We are in deep trouble with the school district and they have sent us truancy letters, called us, etc. Because he did have some medical issues with chronic constipation, we had managed to get him a teacher come work with him  for a couple of hours 3 times a week for a few months. Even that was a struggle some times.  He was supposed to go back to school after the Christmas break, but that has been a nightmare. I think we have managed to make him attend  1 week worth of days of the whole month of January. We are running out of excuses and doctor notes for the school. We are desperate.  

 This is living hell and is disrupting my whole family. We’re about to get in trouble with the law due to his refusal to go to school and he acts like he doesn’t care at all.


My 29 year old son has just been diagnosed with Aspergers. He has not held down a job for more than a few months, suffers severe depression and has a drinking problem (has to drink to sleep or cope, his words). He has always shown signs of aspergers, but we completely missed them, thinking he was just shy.More signs started around the age of 13, moodiness, temper,grades started to drop. He is currently on income assistance and I am in the process of trying to get his aspergers recognized as a disability. He will not take any medication for the depression and continues to use alchahol to medicate himself. I recently got him a job as a security guard and seems to enjoy the work (hard to tell as you have to drag things out of him), but he still needs to drink to get to sleep at night. He seems to function well in the morning, gets himself up and has not been late for work. Is using alchahol like this common amongst adults with aspergers, and what can I do about it?
Thanks for any advise you can give.


Our 20 year old son uses marijuana and other illegal drugs.   He mainly uses marijuana.  We have tried to get help for him but he sees no need for it.    Someone suggested that we ask him to leave home unless he deals with this addiction.  But my husband and I feel with aspergers (mild case) he is a terrible disadvantage on his own right now.  What would you suggest we do to help him?


Dear Mark,
Thank you for being there to offer support. It seems my husband and I still need it.
Our 17 year old daughter has made some poor choices in the last 6 months; staying out all night, smoking cigarettes and weed, crashing her car driving too fast, skipping classes, verbal aggression. When issueing consequences she has run away to friends houses. On her return she has had a 3 day grounding. We thought things had settled down until last week.
She was arrested and charged for possession of marijuana along with her 18 year old boyfriend, while sitting in his car at the mall. She was frightened and has pledged that she has learned her lesson and will not be smoking again. My husband and I hugged her and asked if she was okay at the police station and took her home. We told her we would need time to think about any other consequences. She wanted to leave and stay at her boyfriends house as she stays there often. We told her we needed her to stay home and that he could visit. This was our attempt to keep her home. She stayed home that night but was extremely angry the next day when she heard me speaking with her father on the phone about wether or not we would talk to her boyfriend's parents. She swore at me and told me that I wasn't supportive and that she had had punishment enough and that she was leaving home to live with her boyfriend. She left and did not return for two days. When she returned we sat down to try to resolve the issue. She said she was so sad in our home (her sister lives at home and has Borderine Personality Disorder, which is difficult for all of us) and that it was time for her to make her own way in the world. She does not want to resolve any issues. She has a part time job and is taking extra shifts to help get a downpayment for an appartment.She wants to stay at her boyfriends every night until they move out together but is coming home to do laundry and eat occassionally. This she does for our benefit as she knows we want to see her and have a relationship with her.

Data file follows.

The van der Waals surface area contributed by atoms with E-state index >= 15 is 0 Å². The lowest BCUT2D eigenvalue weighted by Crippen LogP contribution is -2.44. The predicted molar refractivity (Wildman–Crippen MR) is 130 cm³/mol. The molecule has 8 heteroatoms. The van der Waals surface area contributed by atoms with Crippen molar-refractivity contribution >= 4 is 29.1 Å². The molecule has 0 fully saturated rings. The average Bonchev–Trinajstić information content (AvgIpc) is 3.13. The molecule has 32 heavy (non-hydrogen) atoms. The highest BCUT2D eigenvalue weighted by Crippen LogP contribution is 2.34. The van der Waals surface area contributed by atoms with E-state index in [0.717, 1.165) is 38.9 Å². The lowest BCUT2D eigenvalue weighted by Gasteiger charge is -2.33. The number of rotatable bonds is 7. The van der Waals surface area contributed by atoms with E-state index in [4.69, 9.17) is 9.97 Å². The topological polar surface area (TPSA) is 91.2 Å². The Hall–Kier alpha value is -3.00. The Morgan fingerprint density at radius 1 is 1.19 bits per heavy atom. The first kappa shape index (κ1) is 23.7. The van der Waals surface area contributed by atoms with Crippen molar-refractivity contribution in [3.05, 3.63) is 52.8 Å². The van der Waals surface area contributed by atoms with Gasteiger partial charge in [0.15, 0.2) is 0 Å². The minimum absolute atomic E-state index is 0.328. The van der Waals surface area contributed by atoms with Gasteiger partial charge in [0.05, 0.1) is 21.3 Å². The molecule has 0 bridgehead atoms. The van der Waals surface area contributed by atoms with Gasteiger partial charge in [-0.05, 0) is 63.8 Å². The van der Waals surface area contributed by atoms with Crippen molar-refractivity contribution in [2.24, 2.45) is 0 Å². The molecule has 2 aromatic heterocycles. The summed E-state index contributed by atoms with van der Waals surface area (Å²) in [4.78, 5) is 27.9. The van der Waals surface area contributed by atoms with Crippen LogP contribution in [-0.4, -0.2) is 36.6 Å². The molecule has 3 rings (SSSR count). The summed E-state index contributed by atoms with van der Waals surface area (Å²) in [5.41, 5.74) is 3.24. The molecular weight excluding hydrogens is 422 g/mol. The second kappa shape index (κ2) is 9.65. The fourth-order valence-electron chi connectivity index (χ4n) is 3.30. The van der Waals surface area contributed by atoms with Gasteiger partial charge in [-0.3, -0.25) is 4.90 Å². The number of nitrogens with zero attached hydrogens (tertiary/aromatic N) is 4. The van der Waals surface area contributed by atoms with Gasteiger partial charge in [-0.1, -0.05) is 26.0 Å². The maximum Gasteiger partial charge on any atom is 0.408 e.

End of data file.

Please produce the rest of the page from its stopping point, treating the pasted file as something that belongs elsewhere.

My question is, and I did just read your post about runaways, should we let her go without a fight? My concern is not that she wont be able to do it, she is pretty self sufficient, it is that she will continue to smoke weed, not attend school often enough to graduate and that she is young to live with a boyfriend.
Should we expect anything from her until she leaves or just let it go, in order to keep the peace?
Should we speak with her boyfriend's parents about the arrest and their plans? Her boyfriend feels that it is his right to tell his parents not ours. He has not told them and our daughter has said she will be angry and disappointed if we tell them.
The car insurance money has just come in and is hers as she bought the car. The cheque is in my name and is $2000. I am reluctant to give it to her. She is angry that I haven't given her the money yet. Should I?  
Please help.

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Social rejection has devastating effects in many areas of functioning. Because the Aspergers child tends to internalize how others treat him, rejection damages self-esteem and often causes anxiety and depression. As the child feels worse about himself and becomes more anxious and depressed – he performs worse, socially and intellectually.

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Research reveals that the divorce rate for people with Aspergers is around 80%. Why so high!? The answer may be found in how the symptoms of Aspergers affect intimate relationships. People with Aspergers often find it difficult to understand others and express themselves. They may seem to lose interest in people over time, appear aloof, and are often mistaken as self-centered, vain individuals.

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If you’re the parent of a child with Aspergers or High-Functioning Autism, you know it can be a struggle from time to time. Your child may be experiencing: obsessive routines; problems coping in social situations; intense tantrums and meltdowns; over-sensitivity to sounds, tastes, smells and sights; preoccupation with one subject of interest; and being overwhelmed by even the smallest of changes.